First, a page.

On November 7, the Department of Information and Communications Technology (DICT) will provisionally name the third major telecommunications player that is set to compete against the industry’s two giants, Globe Telecom and PLDT.
It is a moment that was 11 months in the making, after the inter-agency selection committee faced several delays due to the differing opinions and recommendations of stakeholders on how to best deal with the process.
But in the end, the committee decided to choose the third telco player by assessing their bids based on their committed level of service, which will be quantified using a point-based system for easier and more transparent ranking.
Each bidder will be required to submit a five-year rollout plan, and set targets for three major items: internet speeds that meet the average requirement, strong financing and service coverage (See infographic).
In addition to commitments, the third telco contenders must also meet certain minimum qualifications. If they are a partnership, joint venture or consortium, at least one member must have a congressional franchise to operate as a telco service. One member must also have had a minimum of 10 years’ worth of experience in providing national telco services.
So far, at least 10 companies were reported to have purchased the bidding documents or expressed their intention to participate in the bidding. Interested applicants have until before 10 a.m. on November 7 to submit their bid and pay the necessary fees. The infographic on this page lists key information on some of the contenders.
Afterwards, the DICT will immediately start opening up submitted bids, assign points to their commitments and targets and tabulate the results. According to Rio, on that same day, a third telco player will be “provisionally” named.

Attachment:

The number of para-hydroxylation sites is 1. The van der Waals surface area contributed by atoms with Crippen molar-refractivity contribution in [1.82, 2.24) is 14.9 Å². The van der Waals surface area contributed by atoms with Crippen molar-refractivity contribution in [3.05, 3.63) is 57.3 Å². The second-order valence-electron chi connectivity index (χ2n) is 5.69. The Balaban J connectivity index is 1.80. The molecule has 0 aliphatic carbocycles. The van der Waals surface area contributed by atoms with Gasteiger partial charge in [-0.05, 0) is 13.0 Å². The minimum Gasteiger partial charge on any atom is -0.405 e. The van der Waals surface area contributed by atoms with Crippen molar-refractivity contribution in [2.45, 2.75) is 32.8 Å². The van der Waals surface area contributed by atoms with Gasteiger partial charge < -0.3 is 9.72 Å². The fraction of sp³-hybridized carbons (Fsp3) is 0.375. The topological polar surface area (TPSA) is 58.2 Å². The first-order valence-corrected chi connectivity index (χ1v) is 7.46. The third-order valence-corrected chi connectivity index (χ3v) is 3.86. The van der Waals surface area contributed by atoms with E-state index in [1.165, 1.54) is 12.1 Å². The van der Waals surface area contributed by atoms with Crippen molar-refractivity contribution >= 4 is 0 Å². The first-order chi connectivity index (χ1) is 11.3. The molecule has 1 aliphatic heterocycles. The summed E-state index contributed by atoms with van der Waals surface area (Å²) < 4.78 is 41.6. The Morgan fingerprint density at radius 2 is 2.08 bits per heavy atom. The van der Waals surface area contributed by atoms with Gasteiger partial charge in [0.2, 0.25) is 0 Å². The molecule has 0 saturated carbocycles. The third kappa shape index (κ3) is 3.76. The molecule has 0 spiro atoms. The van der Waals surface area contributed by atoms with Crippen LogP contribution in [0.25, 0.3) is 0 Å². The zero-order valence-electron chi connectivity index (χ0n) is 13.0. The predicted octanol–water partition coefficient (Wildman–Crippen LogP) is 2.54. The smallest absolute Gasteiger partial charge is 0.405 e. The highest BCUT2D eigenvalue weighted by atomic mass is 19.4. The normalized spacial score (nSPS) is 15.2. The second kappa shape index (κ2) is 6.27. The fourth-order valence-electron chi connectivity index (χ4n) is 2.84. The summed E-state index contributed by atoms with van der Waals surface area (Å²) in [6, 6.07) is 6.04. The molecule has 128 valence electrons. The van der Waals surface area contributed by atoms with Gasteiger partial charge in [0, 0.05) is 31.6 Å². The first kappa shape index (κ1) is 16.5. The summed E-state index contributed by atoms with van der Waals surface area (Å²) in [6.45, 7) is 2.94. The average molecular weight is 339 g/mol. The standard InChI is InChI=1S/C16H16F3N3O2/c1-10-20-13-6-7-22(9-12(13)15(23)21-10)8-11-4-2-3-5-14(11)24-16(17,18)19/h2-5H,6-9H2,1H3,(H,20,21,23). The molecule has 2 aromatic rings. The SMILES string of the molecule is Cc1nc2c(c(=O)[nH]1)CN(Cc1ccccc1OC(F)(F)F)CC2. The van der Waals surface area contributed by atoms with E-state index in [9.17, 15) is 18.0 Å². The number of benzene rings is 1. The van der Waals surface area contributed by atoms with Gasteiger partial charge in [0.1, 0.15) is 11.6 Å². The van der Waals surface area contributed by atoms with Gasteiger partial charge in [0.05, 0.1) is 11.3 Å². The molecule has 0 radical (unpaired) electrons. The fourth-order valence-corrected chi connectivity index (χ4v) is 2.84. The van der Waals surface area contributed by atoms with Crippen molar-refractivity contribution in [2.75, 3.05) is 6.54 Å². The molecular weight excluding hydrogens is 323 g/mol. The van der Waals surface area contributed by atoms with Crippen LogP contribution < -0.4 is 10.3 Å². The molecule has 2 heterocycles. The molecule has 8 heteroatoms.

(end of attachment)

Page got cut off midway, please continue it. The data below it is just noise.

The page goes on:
Based on the final terms of reference guiding the selection process, within a period of three days from the announcement, the “validation period” shall be conducted by the committee. This entails a thorough assessment of the documents provided by the winning bidder to ensure that their commitments are realistic and the company is in a position to make good on them.
If the documents and targets check out, the provisional new major player (NMP) will be named as the NMP. Otherwise, the next-ranking contender will be named as the new provisional NMP and will go through the same verification process.
After the selection committee, the National Telecommunications Commission (NTC) will also go through the preliminary winner’s submissions for verification and validation. If everything checks out, NTC will then issue the confirmation order to the winning bidder.
This entire process is expected to be completed by December at the earliest, as Rio hopes the new major telco player will be named before Christmas.
With this timeline, Rio expects the new telco to start rolling out its services by February or March 2019 and be fully operational by the second half of next year.
“The third telco would have gained a substantial subscriber base by the end of 2019. 2020 will be the time that all of the things we are doing now will be actually felt by the people. Our people will expect faster internet speed by 2020 at a lower cost,” Rio said in a previous interview.
Elyssa Christine Lopez is a staff writer of Entrepreneur PH. Follow her on Twitter @elyssalopz